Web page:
.280 Remington Ackley Improved (using Sierra bullets)
Date: Mar 31 2021
The .280 Remington Ackley Improved can be traced back to wildcat cartridges developed around World War II, such as the .285 O.K.H., 7mm-06 Mashburn and 7mm-06. Each of these are variations of the .30-06 case necked to 7mm. Remington Recognized the value of this cartridge and in 1957 offered .280 Remington rifles and ammunition. It was based on the .30-03 case and is around .046 inch longer than the .30-06 case. It is a great cartridge with many applications that include long-range competition and big-game hunting. Unfortunately, industry maximum average pressure limits were comparatively low, which left performance on the table.
Experimenters soon began blowing out the .280 Remington case to increase powder capacity and performance, with the Ackley version (by Parker 0. Ackley) becoming popular. In 2006 Nosler introduced it to SAAMI, and it became an industry standardized cartridge. With the shoulder blown out to a 40-degree angle to increase capacity, and pressures increased, it launches popular 140- to 160-grain bullets at nearly the same velocities as the 7mm Remington Magnum. It offers this performance in a standard (non-belted) case while utilizing less powder, producing less throat erosion lower and recoil. In testing here, extreme spreads were found to be remarkably low, and accuracy was very good.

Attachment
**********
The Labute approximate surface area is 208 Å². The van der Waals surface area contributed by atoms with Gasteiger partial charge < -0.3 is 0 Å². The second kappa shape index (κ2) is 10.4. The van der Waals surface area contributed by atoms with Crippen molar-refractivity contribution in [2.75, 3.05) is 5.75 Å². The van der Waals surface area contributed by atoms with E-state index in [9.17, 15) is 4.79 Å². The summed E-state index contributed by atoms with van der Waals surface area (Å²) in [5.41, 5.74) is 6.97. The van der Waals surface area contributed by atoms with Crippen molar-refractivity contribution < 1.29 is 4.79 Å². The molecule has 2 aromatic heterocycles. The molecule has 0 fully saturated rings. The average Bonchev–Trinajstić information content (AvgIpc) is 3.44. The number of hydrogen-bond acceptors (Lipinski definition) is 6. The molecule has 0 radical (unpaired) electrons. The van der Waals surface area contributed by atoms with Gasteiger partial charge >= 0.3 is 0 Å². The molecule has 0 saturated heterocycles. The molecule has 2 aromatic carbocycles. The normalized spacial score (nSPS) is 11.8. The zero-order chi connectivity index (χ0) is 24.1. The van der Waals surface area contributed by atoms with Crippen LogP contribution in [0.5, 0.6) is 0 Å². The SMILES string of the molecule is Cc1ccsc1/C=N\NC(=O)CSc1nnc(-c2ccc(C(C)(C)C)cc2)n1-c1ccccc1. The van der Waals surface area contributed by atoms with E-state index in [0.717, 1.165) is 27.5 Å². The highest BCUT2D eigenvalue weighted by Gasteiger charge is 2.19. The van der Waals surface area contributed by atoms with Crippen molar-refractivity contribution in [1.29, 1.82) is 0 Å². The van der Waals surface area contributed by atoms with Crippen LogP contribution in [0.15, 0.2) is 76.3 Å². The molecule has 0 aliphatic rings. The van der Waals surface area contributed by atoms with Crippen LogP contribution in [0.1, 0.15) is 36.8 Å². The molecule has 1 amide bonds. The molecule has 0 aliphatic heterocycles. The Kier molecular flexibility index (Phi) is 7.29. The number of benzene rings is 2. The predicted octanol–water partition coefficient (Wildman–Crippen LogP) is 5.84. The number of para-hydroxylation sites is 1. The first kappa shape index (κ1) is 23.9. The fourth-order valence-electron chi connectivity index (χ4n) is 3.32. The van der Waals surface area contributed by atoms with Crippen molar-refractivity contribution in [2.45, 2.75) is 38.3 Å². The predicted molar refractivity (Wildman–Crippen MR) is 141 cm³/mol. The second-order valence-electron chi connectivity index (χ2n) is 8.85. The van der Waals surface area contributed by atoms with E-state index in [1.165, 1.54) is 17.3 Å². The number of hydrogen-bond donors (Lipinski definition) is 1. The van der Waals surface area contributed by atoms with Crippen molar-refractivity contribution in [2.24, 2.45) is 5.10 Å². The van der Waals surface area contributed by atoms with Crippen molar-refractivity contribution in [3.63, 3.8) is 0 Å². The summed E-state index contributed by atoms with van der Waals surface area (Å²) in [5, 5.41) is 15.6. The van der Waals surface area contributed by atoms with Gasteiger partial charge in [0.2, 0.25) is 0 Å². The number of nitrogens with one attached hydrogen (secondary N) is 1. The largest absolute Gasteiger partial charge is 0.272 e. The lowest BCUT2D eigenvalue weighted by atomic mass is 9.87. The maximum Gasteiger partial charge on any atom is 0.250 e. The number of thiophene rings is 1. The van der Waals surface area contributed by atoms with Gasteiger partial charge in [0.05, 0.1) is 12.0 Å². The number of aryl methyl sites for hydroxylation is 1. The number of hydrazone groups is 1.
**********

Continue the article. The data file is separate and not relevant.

Nosler lists factory ammunition with various 140-grain bullets at 3,150 fps, with the 150-grain versions advertised at 2,900 and 2,930 fps. The 160-grain Partition is listed at 2,950 fps.
The .280 Remington Ackley Improved thrives on powder with a burn rate similar to Hodgdon H-4831SC, With Hodgdon H-1000, IMR-7828, VihtaVuori N-165, Ramshot Magnum, Accurate MagPro, Alliant Reloder 19 and Reloder 22 each producing good results. When using spherical (or Ball) powders, do not reduce the starting loads, as hang-fires and erratic ignition can occur. A standard large rifle primer will offer proper powder ignition, with Winchester Large Rifle primers being used to develop the accompanying data.
Rifles that were built prior to the .280 Remington Ackley Improved becoming an industry standardized cartridge may have different chamber dimensions. As such, special caution should be taken when developing handloads or using the accompanying data.